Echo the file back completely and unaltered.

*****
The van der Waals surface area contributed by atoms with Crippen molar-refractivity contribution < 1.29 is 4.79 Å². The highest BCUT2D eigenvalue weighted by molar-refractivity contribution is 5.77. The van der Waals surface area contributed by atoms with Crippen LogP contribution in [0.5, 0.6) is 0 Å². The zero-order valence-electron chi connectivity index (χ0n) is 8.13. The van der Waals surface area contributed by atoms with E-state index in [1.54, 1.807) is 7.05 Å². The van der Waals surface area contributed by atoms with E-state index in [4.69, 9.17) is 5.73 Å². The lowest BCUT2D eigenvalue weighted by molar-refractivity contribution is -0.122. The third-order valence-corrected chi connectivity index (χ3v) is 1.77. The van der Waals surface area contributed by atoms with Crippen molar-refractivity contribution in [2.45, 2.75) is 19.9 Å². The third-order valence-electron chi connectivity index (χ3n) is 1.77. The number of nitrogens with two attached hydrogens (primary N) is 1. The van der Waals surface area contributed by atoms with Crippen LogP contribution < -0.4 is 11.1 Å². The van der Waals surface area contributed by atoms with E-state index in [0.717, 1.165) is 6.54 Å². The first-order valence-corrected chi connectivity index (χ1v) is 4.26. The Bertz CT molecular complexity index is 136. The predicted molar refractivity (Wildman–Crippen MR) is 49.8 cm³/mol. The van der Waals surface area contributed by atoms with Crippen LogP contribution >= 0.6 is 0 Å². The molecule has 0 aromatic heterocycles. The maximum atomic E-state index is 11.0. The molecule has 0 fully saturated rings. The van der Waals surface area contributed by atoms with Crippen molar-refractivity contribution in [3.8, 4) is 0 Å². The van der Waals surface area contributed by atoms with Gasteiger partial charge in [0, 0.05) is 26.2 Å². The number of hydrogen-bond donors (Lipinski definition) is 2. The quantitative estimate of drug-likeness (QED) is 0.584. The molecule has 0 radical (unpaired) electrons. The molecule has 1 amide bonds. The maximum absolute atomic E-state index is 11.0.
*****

The van der Waals surface area contributed by atoms with Crippen molar-refractivity contribution < 1.29 is 4.79 Å². The highest BCUT2D eigenvalue weighted by molar-refractivity contribution is 5.77. The van der Waals surface area contributed by atoms with Crippen LogP contribution in [0.5, 0.6) is 0 Å². The zero-order valence-electron chi connectivity index (χ0n) is 8.13. The van der Waals surface area contributed by atoms with E-state index in [1.54, 1.807) is 7.05 Å². The van der Waals surface area contributed by atoms with E-state index in [4.69, 9.17) is 5.73 Å². The lowest BCUT2D eigenvalue weighted by molar-refractivity contribution is -0.122. The third-order valence-corrected chi connectivity index (χ3v) is 1.77. The van der Waals surface area contributed by atoms with Crippen molar-refractivity contribution in [2.45, 2.75) is 19.9 Å². The third-order valence-electron chi connectivity index (χ3n) is 1.77. The number of nitrogens with two attached hydrogens (primary N) is 1. The van der Waals surface area contributed by atoms with Crippen LogP contribution < -0.4 is 11.1 Å². The van der Waals surface area contributed by atoms with E-state index in [0.717, 1.165) is 6.54 Å². The first-order valence-corrected chi connectivity index (χ1v) is 4.26. The Bertz CT molecular complexity index is 136. The predicted molar refractivity (Wildman–Crippen MR) is 49.8 cm³/mol. The van der Waals surface area contributed by atoms with Crippen LogP contribution >= 0.6 is 0 Å². The molecule has 0 aromatic heterocycles. The maximum atomic E-state index is 11.0. The molecule has 0 fully saturated rings. The van der Waals surface area contributed by atoms with Crippen molar-refractivity contribution in [3.8, 4) is 0 Å². The van der Waals surface area contributed by atoms with Gasteiger partial charge in [0, 0.05) is 26.2 Å². The number of hydrogen-bond donors (Lipinski definition) is 2. The quantitative estimate of drug-likeness (QED) is 0.584. The molecule has 0 radical (unpaired) electrons. The molecule has 1 amide bonds. The maximum absolute atomic E-state index is 11.0.